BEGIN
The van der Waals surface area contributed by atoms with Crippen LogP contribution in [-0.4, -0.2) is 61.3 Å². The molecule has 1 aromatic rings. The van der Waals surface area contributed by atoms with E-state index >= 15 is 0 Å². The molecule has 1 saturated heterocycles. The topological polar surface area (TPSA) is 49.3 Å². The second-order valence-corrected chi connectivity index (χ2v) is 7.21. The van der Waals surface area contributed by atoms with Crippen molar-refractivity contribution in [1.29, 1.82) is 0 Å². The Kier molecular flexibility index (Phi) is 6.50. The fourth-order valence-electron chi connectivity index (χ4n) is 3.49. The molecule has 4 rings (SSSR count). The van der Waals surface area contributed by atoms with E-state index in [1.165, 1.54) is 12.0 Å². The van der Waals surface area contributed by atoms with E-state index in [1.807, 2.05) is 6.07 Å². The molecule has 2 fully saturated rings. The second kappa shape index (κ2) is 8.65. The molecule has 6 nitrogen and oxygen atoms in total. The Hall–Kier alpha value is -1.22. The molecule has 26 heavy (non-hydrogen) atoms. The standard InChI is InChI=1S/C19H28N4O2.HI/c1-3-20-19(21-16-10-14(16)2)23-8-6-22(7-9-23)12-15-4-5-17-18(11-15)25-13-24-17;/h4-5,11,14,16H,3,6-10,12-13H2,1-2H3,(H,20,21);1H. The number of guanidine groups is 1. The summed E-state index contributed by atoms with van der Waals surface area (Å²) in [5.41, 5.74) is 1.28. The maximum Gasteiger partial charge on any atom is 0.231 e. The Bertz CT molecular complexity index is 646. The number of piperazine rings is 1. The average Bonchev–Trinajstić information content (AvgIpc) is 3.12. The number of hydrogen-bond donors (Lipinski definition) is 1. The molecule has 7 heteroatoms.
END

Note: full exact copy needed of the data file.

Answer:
The van der Waals surface area contributed by atoms with Crippen LogP contribution in [-0.4, -0.2) is 61.3 Å². The molecule has 1 aromatic rings. The van der Waals surface area contributed by atoms with E-state index >= 15 is 0 Å². The molecule has 1 saturated heterocycles. The topological polar surface area (TPSA) is 49.3 Å². The second-order valence-corrected chi connectivity index (χ2v) is 7.21. The van der Waals surface area contributed by atoms with Crippen molar-refractivity contribution in [1.29, 1.82) is 0 Å². The Kier molecular flexibility index (Phi) is 6.50. The fourth-order valence-electron chi connectivity index (χ4n) is 3.49. The molecule has 4 rings (SSSR count). The van der Waals surface area contributed by atoms with E-state index in [1.165, 1.54) is 12.0 Å². The van der Waals surface area contributed by atoms with E-state index in [1.807, 2.05) is 6.07 Å². The molecule has 2 fully saturated rings. The second kappa shape index (κ2) is 8.65. The molecule has 6 nitrogen and oxygen atoms in total. The Hall–Kier alpha value is -1.22. The molecule has 26 heavy (non-hydrogen) atoms. The standard InChI is InChI=1S/C19H28N4O2.HI/c1-3-20-19(21-16-10-14(16)2)23-8-6-22(7-9-23)12-15-4-5-17-18(11-15)25-13-24-17;/h4-5,11,14,16H,3,6-10,12-13H2,1-2H3,(H,20,21);1H. The number of guanidine groups is 1. The summed E-state index contributed by atoms with van der Waals surface area (Å²) in [5.41, 5.74) is 1.28. The maximum Gasteiger partial charge on any atom is 0.231 e. The Bertz CT molecular complexity index is 646. The number of piperazine rings is 1. The average Bonchev–Trinajstić information content (AvgIpc) is 3.12. The number of hydrogen-bond donors (Lipinski definition) is 1. The molecule has 7 heteroatoms.